When I was a teenager, a young woman befriended me at my church. She was fun, trustworthy, patient, wise, and supportive. She guided me through a difficult relationship with my parents by being both the "mother" and "father" I needed in those years. She offered advice, comfort, and friendship. She was my mentor, and I wanted to be just like her.
When I went away to college, she continued mentoring me through phone calls and letters, never too busy for me. She listened intently when I told her about college life....the professors and difficult classes, the boyfriends, and the woes of living with a roommate. She always listened and used these experiences to mentor me and teach me about life's lessons.
Eventually, she got married. They bought a house in the suburbs with a huge backyard, and had a baby. I was the baby's nanny over the summers and Holiday breaks from school. I spent those carefree days imagining my own future husband and family, desperately wanting the dream of happily ever after.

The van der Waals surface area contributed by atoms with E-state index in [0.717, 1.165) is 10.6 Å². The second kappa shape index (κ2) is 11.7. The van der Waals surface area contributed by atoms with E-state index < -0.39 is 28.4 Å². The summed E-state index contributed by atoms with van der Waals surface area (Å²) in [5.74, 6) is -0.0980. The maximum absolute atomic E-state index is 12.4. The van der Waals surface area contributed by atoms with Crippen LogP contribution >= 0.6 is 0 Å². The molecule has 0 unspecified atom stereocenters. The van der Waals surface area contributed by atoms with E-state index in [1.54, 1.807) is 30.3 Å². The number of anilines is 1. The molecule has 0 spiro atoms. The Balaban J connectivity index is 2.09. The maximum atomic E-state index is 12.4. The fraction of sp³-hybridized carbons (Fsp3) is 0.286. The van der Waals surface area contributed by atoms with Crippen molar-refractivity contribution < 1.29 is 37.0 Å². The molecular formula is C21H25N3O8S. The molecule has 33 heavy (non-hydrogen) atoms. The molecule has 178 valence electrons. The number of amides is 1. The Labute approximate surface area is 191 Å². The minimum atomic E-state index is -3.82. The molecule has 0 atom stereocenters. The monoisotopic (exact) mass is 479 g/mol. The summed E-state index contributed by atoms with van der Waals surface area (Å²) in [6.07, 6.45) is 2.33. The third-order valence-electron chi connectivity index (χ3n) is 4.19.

Once I graduated, my career took me thousands of miles away from my parents, but also, thousands of miles away from her.
Fast forward three years to the point where I decide to marry my husband. I knew he was HIV+ when I married him. I had done the research, I knew what I "was getting into." Telling my parents about his HIV status was difficult. (that's a whole other post!)
But telling her... was devastating. I can't remember her exact words, but I remember feeling hurt and betrayed by her reaction. And I remember understanding that if I married him, I would no longer be welcome in her home or near her children. She was certain that I would become infected, and she didn't want to risk me passing HIV to her children.
And with that, our friendship ended and my mentor was lost.
I learned the hard way that disclosure is a commitment. You have to be committed to giving people room to react to what you tell them. HIV is a scary thing for people to accept, and when they find it has "hit close to home," their fear and lack of education may cause them to push you away.
After processing her reaction, I realized her rejection had nothing to do with me. She gave in to her fear and ignorance about HIV and decided that her fear was worth more than our friendship. And today, I'm truly grateful to her, for out of her decision came my greatest life lesson.
We must always allow people room to experience their fears without taking it personally.
And it is a lesson she is still teaching me today.